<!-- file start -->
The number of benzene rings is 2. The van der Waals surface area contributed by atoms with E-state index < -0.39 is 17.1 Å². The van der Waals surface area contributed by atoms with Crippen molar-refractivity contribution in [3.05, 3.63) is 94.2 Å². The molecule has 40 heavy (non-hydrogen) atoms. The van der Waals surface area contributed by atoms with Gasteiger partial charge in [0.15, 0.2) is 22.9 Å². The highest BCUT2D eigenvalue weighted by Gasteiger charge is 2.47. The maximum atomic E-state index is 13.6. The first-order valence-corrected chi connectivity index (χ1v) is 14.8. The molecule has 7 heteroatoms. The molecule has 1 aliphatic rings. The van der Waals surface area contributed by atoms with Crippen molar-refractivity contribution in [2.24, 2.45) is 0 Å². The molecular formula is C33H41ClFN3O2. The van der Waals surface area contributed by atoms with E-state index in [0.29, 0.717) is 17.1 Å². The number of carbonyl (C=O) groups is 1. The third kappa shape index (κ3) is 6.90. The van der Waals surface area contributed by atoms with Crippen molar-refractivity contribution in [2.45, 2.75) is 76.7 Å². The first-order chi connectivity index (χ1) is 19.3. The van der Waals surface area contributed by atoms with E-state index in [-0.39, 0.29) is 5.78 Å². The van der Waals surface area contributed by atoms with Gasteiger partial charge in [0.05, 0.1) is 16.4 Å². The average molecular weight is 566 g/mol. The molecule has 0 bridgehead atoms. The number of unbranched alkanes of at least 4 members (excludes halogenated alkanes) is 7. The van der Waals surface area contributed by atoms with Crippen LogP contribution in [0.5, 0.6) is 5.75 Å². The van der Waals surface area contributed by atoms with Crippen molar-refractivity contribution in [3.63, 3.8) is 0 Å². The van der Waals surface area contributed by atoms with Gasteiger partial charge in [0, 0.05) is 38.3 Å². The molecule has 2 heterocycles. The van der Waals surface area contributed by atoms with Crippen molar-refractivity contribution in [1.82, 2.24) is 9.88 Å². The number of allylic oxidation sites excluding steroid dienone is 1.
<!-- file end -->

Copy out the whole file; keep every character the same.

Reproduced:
The number of benzene rings is 2. The van der Waals surface area contributed by atoms with E-state index < -0.39 is 17.1 Å². The van der Waals surface area contributed by atoms with Crippen molar-refractivity contribution in [3.05, 3.63) is 94.2 Å². The molecule has 40 heavy (non-hydrogen) atoms. The van der Waals surface area contributed by atoms with Gasteiger partial charge in [0.15, 0.2) is 22.9 Å². The highest BCUT2D eigenvalue weighted by Gasteiger charge is 2.47. The maximum atomic E-state index is 13.6. The first-order valence-corrected chi connectivity index (χ1v) is 14.8. The molecule has 7 heteroatoms. The molecule has 1 aliphatic rings. The van der Waals surface area contributed by atoms with Crippen molar-refractivity contribution in [2.24, 2.45) is 0 Å². The molecular formula is C33H41ClFN3O2. The van der Waals surface area contributed by atoms with E-state index in [0.29, 0.717) is 17.1 Å². The number of carbonyl (C=O) groups is 1. The third kappa shape index (κ3) is 6.90. The van der Waals surface area contributed by atoms with Crippen molar-refractivity contribution in [2.45, 2.75) is 76.7 Å². The first-order chi connectivity index (χ1) is 19.3. The van der Waals surface area contributed by atoms with E-state index in [-0.39, 0.29) is 5.78 Å². The van der Waals surface area contributed by atoms with Gasteiger partial charge in [0.05, 0.1) is 16.4 Å². The average molecular weight is 566 g/mol. The molecule has 0 bridgehead atoms. The number of unbranched alkanes of at least 4 members (excludes halogenated alkanes) is 7. The van der Waals surface area contributed by atoms with Crippen LogP contribution in [0.5, 0.6) is 5.75 Å². The van der Waals surface area contributed by atoms with Crippen molar-refractivity contribution in [3.63, 3.8) is 0 Å². The van der Waals surface area contributed by atoms with Gasteiger partial charge in [0, 0.05) is 38.3 Å². The molecule has 2 heterocycles. The van der Waals surface area contributed by atoms with Crippen molar-refractivity contribution in [1.82, 2.24) is 9.88 Å². The number of allylic oxidation sites excluding steroid dienone is 1.